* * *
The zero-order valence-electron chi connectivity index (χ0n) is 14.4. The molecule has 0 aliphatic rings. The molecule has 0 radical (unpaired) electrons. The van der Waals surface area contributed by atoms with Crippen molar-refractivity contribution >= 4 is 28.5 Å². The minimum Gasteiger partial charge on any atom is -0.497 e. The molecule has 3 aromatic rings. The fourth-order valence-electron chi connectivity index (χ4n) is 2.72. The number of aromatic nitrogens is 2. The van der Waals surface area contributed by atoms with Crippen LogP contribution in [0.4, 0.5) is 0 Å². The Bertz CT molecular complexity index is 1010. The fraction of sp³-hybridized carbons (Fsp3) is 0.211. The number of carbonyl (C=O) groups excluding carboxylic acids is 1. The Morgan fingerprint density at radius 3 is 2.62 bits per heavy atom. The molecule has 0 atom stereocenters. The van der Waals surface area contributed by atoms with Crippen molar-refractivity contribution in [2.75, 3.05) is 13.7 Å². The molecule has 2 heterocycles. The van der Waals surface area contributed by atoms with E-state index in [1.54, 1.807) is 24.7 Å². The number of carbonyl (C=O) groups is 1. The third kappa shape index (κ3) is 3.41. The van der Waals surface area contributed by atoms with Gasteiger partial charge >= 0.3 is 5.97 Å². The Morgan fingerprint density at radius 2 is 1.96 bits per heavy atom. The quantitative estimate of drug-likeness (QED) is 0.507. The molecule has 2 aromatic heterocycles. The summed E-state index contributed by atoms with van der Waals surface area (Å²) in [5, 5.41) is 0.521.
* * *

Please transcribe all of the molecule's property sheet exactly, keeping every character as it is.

The zero-order valence-electron chi connectivity index (χ0n) is 14.4. The molecule has 0 aliphatic rings. The molecule has 0 radical (unpaired) electrons. The van der Waals surface area contributed by atoms with Crippen molar-refractivity contribution >= 4 is 28.5 Å². The minimum Gasteiger partial charge on any atom is -0.497 e. The molecule has 3 aromatic rings. The fourth-order valence-electron chi connectivity index (χ4n) is 2.72. The number of aromatic nitrogens is 2. The van der Waals surface area contributed by atoms with Crippen LogP contribution in [0.4, 0.5) is 0 Å². The Bertz CT molecular complexity index is 1010. The fraction of sp³-hybridized carbons (Fsp3) is 0.211. The number of carbonyl (C=O) groups excluding carboxylic acids is 1. The Morgan fingerprint density at radius 3 is 2.62 bits per heavy atom. The molecule has 0 atom stereocenters. The van der Waals surface area contributed by atoms with Crippen molar-refractivity contribution in [2.75, 3.05) is 13.7 Å². The molecule has 2 heterocycles. The van der Waals surface area contributed by atoms with E-state index in [1.54, 1.807) is 24.7 Å². The number of carbonyl (C=O) groups is 1. The third kappa shape index (κ3) is 3.41. The van der Waals surface area contributed by atoms with Gasteiger partial charge >= 0.3 is 5.97 Å². The Morgan fingerprint density at radius 2 is 1.96 bits per heavy atom. The quantitative estimate of drug-likeness (QED) is 0.507. The molecule has 2 aromatic heterocycles. The summed E-state index contributed by atoms with van der Waals surface area (Å²) in [5, 5.41) is 0.521.